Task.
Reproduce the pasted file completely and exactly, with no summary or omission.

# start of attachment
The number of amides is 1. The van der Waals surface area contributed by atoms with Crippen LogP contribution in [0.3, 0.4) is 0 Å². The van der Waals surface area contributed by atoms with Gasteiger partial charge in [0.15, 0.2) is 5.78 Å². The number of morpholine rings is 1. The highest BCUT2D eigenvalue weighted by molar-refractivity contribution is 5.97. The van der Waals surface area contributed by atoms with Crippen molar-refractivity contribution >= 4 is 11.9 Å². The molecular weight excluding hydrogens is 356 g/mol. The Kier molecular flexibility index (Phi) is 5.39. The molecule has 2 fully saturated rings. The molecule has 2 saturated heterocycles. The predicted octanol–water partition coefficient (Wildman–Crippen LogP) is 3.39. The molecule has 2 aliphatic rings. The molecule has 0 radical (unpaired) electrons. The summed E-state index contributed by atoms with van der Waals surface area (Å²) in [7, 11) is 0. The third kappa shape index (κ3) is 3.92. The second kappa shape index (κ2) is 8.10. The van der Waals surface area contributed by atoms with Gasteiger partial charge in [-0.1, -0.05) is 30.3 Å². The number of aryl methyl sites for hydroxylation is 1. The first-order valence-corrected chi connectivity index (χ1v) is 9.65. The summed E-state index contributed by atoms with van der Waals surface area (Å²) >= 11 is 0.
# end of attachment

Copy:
The number of amides is 1. The van der Waals surface area contributed by atoms with Crippen LogP contribution in [0.3, 0.4) is 0 Å². The van der Waals surface area contributed by atoms with Gasteiger partial charge in [0.15, 0.2) is 5.78 Å². The number of morpholine rings is 1. The highest BCUT2D eigenvalue weighted by molar-refractivity contribution is 5.97. The van der Waals surface area contributed by atoms with Crippen molar-refractivity contribution >= 4 is 11.9 Å². The molecular weight excluding hydrogens is 356 g/mol. The Kier molecular flexibility index (Phi) is 5.39. The molecule has 2 fully saturated rings. The molecule has 2 saturated heterocycles. The predicted octanol–water partition coefficient (Wildman–Crippen LogP) is 3.39. The molecule has 2 aliphatic rings. The molecule has 0 radical (unpaired) electrons. The summed E-state index contributed by atoms with van der Waals surface area (Å²) in [7, 11) is 0. The third kappa shape index (κ3) is 3.92. The second kappa shape index (κ2) is 8.10. The van der Waals surface area contributed by atoms with Gasteiger partial charge in [-0.1, -0.05) is 30.3 Å². The number of aryl methyl sites for hydroxylation is 1. The first-order valence-corrected chi connectivity index (χ1v) is 9.65. The summed E-state index contributed by atoms with van der Waals surface area (Å²) >= 11 is 0.